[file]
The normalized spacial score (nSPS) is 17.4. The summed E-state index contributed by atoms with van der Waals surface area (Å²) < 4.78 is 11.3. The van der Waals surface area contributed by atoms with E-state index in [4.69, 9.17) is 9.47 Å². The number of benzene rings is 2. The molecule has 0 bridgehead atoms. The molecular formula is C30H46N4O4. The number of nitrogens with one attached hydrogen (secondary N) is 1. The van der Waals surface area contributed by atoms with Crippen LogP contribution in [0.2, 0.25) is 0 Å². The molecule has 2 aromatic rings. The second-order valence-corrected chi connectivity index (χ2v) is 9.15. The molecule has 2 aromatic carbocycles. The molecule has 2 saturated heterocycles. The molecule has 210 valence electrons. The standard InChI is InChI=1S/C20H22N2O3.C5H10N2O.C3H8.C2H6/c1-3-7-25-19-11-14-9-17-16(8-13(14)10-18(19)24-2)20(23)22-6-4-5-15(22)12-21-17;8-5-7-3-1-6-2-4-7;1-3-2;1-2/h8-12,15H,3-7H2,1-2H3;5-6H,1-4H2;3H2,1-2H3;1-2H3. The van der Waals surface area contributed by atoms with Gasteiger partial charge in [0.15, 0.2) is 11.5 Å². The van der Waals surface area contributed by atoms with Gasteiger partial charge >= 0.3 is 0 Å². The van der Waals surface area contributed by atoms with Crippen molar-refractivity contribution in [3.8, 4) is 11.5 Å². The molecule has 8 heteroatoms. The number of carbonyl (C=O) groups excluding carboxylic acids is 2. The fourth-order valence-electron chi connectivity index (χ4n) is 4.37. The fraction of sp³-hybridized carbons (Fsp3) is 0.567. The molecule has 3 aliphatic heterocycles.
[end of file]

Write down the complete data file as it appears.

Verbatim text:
The normalized spacial score (nSPS) is 17.4. The summed E-state index contributed by atoms with van der Waals surface area (Å²) < 4.78 is 11.3. The van der Waals surface area contributed by atoms with E-state index in [4.69, 9.17) is 9.47 Å². The number of benzene rings is 2. The molecule has 0 bridgehead atoms. The molecular formula is C30H46N4O4. The number of nitrogens with one attached hydrogen (secondary N) is 1. The van der Waals surface area contributed by atoms with Crippen LogP contribution in [0.2, 0.25) is 0 Å². The molecule has 2 aromatic rings. The second-order valence-corrected chi connectivity index (χ2v) is 9.15. The molecule has 2 aromatic carbocycles. The molecule has 2 saturated heterocycles. The molecule has 210 valence electrons. The standard InChI is InChI=1S/C20H22N2O3.C5H10N2O.C3H8.C2H6/c1-3-7-25-19-11-14-9-17-16(8-13(14)10-18(19)24-2)20(23)22-6-4-5-15(22)12-21-17;8-5-7-3-1-6-2-4-7;1-3-2;1-2/h8-12,15H,3-7H2,1-2H3;5-6H,1-4H2;3H2,1-2H3;1-2H3. The van der Waals surface area contributed by atoms with Gasteiger partial charge in [0.15, 0.2) is 11.5 Å². The van der Waals surface area contributed by atoms with Gasteiger partial charge >= 0.3 is 0 Å². The van der Waals surface area contributed by atoms with Crippen molar-refractivity contribution in [3.8, 4) is 11.5 Å². The molecule has 8 heteroatoms. The number of carbonyl (C=O) groups excluding carboxylic acids is 2. The fourth-order valence-electron chi connectivity index (χ4n) is 4.37. The fraction of sp³-hybridized carbons (Fsp3) is 0.567. The molecule has 3 aliphatic heterocycles.